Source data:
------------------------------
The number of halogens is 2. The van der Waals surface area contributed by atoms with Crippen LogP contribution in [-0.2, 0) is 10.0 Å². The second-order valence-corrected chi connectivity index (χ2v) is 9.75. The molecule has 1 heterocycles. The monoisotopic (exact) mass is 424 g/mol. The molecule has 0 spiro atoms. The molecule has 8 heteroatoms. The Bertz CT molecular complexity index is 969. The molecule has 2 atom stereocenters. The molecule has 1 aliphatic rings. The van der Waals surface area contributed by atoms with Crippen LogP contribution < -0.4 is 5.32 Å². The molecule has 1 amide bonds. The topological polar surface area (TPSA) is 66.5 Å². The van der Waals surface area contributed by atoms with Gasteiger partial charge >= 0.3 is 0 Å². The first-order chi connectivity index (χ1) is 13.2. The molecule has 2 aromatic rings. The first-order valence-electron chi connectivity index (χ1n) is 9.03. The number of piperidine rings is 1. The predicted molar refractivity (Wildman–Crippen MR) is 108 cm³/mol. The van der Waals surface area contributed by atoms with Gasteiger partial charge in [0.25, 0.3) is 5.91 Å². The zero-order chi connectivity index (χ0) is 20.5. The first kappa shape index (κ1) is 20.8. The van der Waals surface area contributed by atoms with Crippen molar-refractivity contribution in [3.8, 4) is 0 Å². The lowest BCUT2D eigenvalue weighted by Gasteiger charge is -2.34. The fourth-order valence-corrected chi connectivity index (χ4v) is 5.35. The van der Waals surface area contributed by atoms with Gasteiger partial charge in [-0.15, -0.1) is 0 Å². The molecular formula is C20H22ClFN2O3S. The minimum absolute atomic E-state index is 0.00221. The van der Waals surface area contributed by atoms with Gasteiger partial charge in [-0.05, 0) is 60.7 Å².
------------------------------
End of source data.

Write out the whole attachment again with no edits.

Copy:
The number of halogens is 2. The van der Waals surface area contributed by atoms with Crippen LogP contribution in [-0.2, 0) is 10.0 Å². The second-order valence-corrected chi connectivity index (χ2v) is 9.75. The molecule has 1 heterocycles. The monoisotopic (exact) mass is 424 g/mol. The molecule has 0 spiro atoms. The molecule has 8 heteroatoms. The Bertz CT molecular complexity index is 969. The molecule has 2 atom stereocenters. The molecule has 1 aliphatic rings. The van der Waals surface area contributed by atoms with Crippen LogP contribution < -0.4 is 5.32 Å². The molecule has 1 amide bonds. The topological polar surface area (TPSA) is 66.5 Å². The van der Waals surface area contributed by atoms with Gasteiger partial charge >= 0.3 is 0 Å². The first-order chi connectivity index (χ1) is 13.2. The molecule has 2 aromatic rings. The first-order valence-electron chi connectivity index (χ1n) is 9.03. The number of piperidine rings is 1. The predicted molar refractivity (Wildman–Crippen MR) is 108 cm³/mol. The van der Waals surface area contributed by atoms with Gasteiger partial charge in [0.25, 0.3) is 5.91 Å². The zero-order chi connectivity index (χ0) is 20.5. The first kappa shape index (κ1) is 20.8. The van der Waals surface area contributed by atoms with Crippen molar-refractivity contribution in [3.8, 4) is 0 Å². The lowest BCUT2D eigenvalue weighted by Gasteiger charge is -2.34. The fourth-order valence-corrected chi connectivity index (χ4v) is 5.35. The van der Waals surface area contributed by atoms with Gasteiger partial charge in [-0.15, -0.1) is 0 Å². The molecular formula is C20H22ClFN2O3S. The minimum absolute atomic E-state index is 0.00221. The van der Waals surface area contributed by atoms with Gasteiger partial charge in [-0.05, 0) is 60.7 Å².